Ideal beim Komponieren auf dem Piano. Für jede Noten-Auswahl kann die angezeigte Notenlänge oder Anfangsposition geändert werden - ohne dabei das Playback zu verändern. Ebenso kann ohne Einfluss auf die Wiedergabe, Takt/Zählzeit verschoben bzw. korrigiert werden -
bei dieser Option werden Tempo und Notenlänge entsprechend korrigiert und das Playback nicht verändert!

Ich (als jemand der seine Ideen zunächst auf dem Midi-Piano festhält) würde mich freuen, wenn DORICO als beworbenes Kompositionswerkzeug hier mithalten will.

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No. Just “more than one user”.


I don’t think it’s particularly productive to divide the user base in different subgroups. In consequence, it would lead to several thousand subgroups with the size of one user, because each of us has a different approach and goal with using Dorico.

If we stick together, appreciate and support each others feature requests we can not only shape the development of the software but attract many more users to use it to their best way.

For example: I don’t use basso continuo myself (never even tried it yet), but I can see how it is an important feature for some users, thus I am happy it got implemented, because it makes Dorico a more complete and usable notation software.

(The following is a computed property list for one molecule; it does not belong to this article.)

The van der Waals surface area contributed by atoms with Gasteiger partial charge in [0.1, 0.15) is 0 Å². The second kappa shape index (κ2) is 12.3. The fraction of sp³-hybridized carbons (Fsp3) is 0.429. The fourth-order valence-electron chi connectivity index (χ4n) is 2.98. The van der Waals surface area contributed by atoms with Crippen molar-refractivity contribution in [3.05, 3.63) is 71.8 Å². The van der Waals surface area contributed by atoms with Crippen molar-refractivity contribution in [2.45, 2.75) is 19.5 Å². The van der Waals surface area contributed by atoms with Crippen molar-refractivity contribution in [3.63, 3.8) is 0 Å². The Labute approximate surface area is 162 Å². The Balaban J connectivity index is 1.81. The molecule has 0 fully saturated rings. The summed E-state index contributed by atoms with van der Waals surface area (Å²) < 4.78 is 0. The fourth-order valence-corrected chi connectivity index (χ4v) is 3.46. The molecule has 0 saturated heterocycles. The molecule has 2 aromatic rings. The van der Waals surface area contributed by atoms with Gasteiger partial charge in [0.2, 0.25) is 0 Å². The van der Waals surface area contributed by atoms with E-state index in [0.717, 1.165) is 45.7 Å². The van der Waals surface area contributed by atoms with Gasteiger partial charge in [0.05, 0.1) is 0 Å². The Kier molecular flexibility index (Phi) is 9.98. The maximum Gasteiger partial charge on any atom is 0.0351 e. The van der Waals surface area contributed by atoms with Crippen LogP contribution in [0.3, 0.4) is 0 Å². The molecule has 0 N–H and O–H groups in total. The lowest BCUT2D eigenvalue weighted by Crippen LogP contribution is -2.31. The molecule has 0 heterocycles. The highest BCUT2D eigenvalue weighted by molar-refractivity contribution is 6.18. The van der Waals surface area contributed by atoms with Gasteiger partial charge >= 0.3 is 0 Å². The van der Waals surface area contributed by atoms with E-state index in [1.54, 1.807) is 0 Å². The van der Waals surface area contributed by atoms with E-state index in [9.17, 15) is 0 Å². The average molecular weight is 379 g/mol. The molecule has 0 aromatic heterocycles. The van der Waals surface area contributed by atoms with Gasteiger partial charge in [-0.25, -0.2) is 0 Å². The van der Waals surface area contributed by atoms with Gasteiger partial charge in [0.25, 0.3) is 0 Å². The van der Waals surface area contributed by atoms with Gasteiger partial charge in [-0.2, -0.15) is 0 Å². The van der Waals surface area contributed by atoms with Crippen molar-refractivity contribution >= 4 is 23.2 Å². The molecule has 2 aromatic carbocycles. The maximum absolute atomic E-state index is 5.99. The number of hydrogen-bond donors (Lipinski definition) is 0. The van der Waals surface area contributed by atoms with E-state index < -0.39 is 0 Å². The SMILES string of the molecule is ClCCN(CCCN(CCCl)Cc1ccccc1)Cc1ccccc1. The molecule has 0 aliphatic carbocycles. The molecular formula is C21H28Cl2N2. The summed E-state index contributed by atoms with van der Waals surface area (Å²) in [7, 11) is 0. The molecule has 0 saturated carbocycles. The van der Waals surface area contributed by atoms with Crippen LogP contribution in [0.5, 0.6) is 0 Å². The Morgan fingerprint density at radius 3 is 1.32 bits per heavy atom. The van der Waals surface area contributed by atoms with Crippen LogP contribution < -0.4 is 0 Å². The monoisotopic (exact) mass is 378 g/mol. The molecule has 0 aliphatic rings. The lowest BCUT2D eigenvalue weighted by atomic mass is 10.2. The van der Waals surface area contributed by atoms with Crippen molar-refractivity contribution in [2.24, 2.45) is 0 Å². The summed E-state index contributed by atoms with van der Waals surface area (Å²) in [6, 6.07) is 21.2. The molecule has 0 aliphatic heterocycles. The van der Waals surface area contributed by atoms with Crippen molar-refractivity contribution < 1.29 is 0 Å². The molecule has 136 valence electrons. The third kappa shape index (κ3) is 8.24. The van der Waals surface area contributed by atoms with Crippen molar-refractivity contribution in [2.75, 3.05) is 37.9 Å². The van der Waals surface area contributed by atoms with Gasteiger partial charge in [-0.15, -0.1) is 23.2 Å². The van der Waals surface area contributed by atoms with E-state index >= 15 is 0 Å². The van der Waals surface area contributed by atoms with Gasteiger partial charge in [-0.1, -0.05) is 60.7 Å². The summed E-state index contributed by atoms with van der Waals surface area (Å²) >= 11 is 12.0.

Daniel has said in the past that they cant afford to exclude any group of users – lead sheets, education, band, contemporary, early, theatre, church, arrangers, orchestrators, etc, etc.

Making the software more appealing for more people is good for everyone.


I think I made clear, I do not object to the feature requested, but I do have qualms about someone claiming to represent “all users” or “most users” or “we users” to suggest more support for a request. Daniel has said that the Team reads all requests and evaluates them on the merits of the request: feature priority, Daniel has said, is not a democracy. I support Daniel’s and the Team’s approach.


Agreed. I’m not against an audio track at all. I’ve personally found it helpful to have them in those scoring suites that do have the ability.

I have no idea how high or low such a feature ranks in terms of user requests, how difficult it’d be to implement, or how long it might take for such a feature to show up in a release.

What I do know is that ‘today’ there are some options to get audio synced up with Dorico.

One option is to wrap audio into a compatible video wrapper and play it through Dorico’s built in Video player. Plenty of free software out there that can take a standard wav/aif/m4a/aac/flac/mp3/ogg audio file and stuff it into a proper MP4 container that Dorico can play. It’d be a couple of extra steps for your students to add audio you’ve prepared and send with a project, but it’s better than nothing.